Dollar stores, discount stores, and craft stores have some beautiful decorations for a fraction of the cost. Craft stores also have large selections of branches and wreaths that are both affordable and unique. Along with holiday decorations, you can stock up on essentials like glitter and tinsel to complete your holiday decorating kit.

Don't forget about used! Many thrift stores also offer great deals on vintage decorations, holiday sets, and ornaments. You might also be able to find some great holiday finds at nearby garage or moving sales, all at prices that can't be beat.

12. Think Outside of the Box

There are countless ways to upcycle your unwanted items and old holiday decorations into unique pieces. For example, try one of the following ideas this year:

  • Turn old brown paper grocery bags or comic strips into DIY wrapping paper;
  • Make garlands out of popcorn;
  • Download a fireplace screensaver to your laptop, tablet, or mobile phone, which can light up the room with fake flames and even make the crackling sounds that we all associate with the holidays;
  • Purchase inexpensive plain tissue paper and decorate it yourself.

13. Save on Holiday Cards

You can usually find holiday cards for cheap at the dollar store or on sale at your local home goods store (they typically go on sale in December if you can wait). If you don't want to spend part of your budget on holiday cards, send a postcard, letter, or even holiday email instead.

14. Plan an Ornament Swap

Before you start decorating for the holidays, take inventory of what you have and what you want to use this year. Whatever is left over can be traded at an ornament swap with your friends, family, neighbors, and/or co-workers. Everyone will be able to clear out their holiday stash, and you'll have some "new" ornaments, wrapping essentials, or holiday decorations at the end. Bring some holiday snacks to make a pre-holiday party out of the swap.

This article first appeared in Wise Bread. 

You've read  of  free articles. Subscribe to continue.
Real news can be honest, hopeful, credible, constructive.
What is the Monitor difference? Tackling the tough headlines – with humanity. Listening to sources – with respect. Seeing the story that others are missing by reporting what so often gets overlooked: the values that connect us. That’s Monitor reporting – news that changes how you see the world.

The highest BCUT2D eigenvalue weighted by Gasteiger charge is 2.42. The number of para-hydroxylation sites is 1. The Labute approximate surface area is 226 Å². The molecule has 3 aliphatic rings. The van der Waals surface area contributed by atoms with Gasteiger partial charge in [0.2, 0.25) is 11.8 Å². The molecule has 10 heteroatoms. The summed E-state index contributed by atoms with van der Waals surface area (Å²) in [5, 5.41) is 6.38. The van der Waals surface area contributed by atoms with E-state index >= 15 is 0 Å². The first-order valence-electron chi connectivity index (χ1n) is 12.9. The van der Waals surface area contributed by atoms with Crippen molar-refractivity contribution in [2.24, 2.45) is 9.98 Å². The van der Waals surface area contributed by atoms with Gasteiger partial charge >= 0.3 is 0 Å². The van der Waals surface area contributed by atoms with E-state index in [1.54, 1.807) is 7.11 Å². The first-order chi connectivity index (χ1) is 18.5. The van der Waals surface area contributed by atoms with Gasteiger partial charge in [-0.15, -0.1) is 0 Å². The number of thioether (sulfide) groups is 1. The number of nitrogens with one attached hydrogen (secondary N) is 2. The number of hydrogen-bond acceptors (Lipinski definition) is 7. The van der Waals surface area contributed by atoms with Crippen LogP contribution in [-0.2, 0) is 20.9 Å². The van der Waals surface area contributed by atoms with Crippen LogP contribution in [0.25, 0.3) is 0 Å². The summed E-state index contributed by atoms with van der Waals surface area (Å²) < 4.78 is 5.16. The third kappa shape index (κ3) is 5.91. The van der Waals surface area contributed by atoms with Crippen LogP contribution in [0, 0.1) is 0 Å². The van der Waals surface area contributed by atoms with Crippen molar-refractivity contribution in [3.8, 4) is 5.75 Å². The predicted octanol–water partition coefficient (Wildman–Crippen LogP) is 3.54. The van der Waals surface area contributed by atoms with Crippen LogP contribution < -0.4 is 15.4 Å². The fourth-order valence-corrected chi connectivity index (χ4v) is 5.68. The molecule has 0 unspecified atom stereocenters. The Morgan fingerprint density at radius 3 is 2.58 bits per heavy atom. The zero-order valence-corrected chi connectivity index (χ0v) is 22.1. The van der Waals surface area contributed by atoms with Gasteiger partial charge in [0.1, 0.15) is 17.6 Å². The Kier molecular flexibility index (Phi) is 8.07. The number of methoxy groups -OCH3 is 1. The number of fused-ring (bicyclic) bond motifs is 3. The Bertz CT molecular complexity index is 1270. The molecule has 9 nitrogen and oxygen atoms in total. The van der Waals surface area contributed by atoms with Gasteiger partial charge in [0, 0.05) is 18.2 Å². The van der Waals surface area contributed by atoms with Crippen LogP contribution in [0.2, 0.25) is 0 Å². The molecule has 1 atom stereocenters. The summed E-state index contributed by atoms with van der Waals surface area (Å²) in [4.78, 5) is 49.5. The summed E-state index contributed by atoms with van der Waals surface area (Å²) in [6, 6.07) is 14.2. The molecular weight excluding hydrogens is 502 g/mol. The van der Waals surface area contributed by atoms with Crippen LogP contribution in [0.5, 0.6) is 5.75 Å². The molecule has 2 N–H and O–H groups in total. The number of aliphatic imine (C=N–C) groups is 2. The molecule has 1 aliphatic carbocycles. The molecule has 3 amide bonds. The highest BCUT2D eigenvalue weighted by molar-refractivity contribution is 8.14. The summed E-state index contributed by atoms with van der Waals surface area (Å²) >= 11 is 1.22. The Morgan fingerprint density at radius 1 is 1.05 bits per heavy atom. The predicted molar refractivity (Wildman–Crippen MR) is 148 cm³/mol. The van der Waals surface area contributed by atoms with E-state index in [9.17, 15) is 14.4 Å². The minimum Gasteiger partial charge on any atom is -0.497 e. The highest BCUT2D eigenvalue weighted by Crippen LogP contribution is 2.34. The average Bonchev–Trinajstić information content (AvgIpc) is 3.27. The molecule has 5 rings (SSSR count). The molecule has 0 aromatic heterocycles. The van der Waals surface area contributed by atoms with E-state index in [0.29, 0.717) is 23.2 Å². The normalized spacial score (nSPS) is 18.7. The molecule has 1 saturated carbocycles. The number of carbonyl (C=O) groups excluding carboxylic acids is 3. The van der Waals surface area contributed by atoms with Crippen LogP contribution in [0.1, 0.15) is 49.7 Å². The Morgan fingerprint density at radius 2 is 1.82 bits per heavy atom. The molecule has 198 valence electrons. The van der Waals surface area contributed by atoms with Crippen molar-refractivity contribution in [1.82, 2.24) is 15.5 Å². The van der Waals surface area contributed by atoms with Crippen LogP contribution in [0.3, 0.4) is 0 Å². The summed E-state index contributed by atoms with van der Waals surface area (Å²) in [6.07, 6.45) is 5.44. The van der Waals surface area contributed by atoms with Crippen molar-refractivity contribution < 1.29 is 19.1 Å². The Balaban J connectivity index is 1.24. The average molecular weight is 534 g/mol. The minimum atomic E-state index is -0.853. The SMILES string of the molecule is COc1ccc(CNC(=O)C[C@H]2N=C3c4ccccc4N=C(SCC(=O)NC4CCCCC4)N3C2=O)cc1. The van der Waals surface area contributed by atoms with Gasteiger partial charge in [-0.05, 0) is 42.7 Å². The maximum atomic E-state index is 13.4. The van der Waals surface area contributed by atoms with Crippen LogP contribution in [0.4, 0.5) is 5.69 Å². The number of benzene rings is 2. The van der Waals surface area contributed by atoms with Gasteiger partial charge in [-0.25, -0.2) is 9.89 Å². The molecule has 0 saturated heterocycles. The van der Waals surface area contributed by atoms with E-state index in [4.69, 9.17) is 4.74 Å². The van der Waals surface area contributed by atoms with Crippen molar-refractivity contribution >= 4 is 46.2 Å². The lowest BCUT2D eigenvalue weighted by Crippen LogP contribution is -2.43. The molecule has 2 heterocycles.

Dear Reader,

About a year ago, I happened upon this statement about the Monitor in the Harvard Business Review – under the charming heading of “do things that don’t interest you”:

“Many things that end up” being meaningful, writes social scientist Joseph Grenny, “have come from conference workshops, articles, or online videos that began as a chore and ended with an insight. My work in Kenya, for example, was heavily influenced by a Christian Science Monitor article I had forced myself to read 10 years earlier. Sometimes, we call things ‘boring’ simply because they lie outside the box we are currently in.”

If you were to come up with a punchline to a joke about the Monitor, that would probably be it. We’re seen as being global, fair, insightful, and perhaps a bit too earnest. We’re the bran muffin of journalism.

But you know what? We change lives. And I’m going to argue that we change lives precisely because we force open that too-small box that most human beings think they live in.

The Monitor is a peculiar little publication that’s hard for the world to figure out. We’re run by a church, but we’re not only for church members and we’re not about converting people. We’re known as being fair even as the world becomes as polarized as at any time since the newspaper’s founding in 1908.

We have a mission beyond circulation, we want to bridge divides. We’re about kicking down the door of thought everywhere and saying, “You are bigger and more capable than you realize. And we can prove it.”

If you’re looking for bran muffin journalism, you can subscribe to the Monitor for $15. You’ll get the Monitor Weekly magazine, the Monitor Daily email, and unlimited access to

QR Code to Fourteen frugal ways to decorate for Christmas
Read this article in
QR Code to Subscription page
Start your subscription today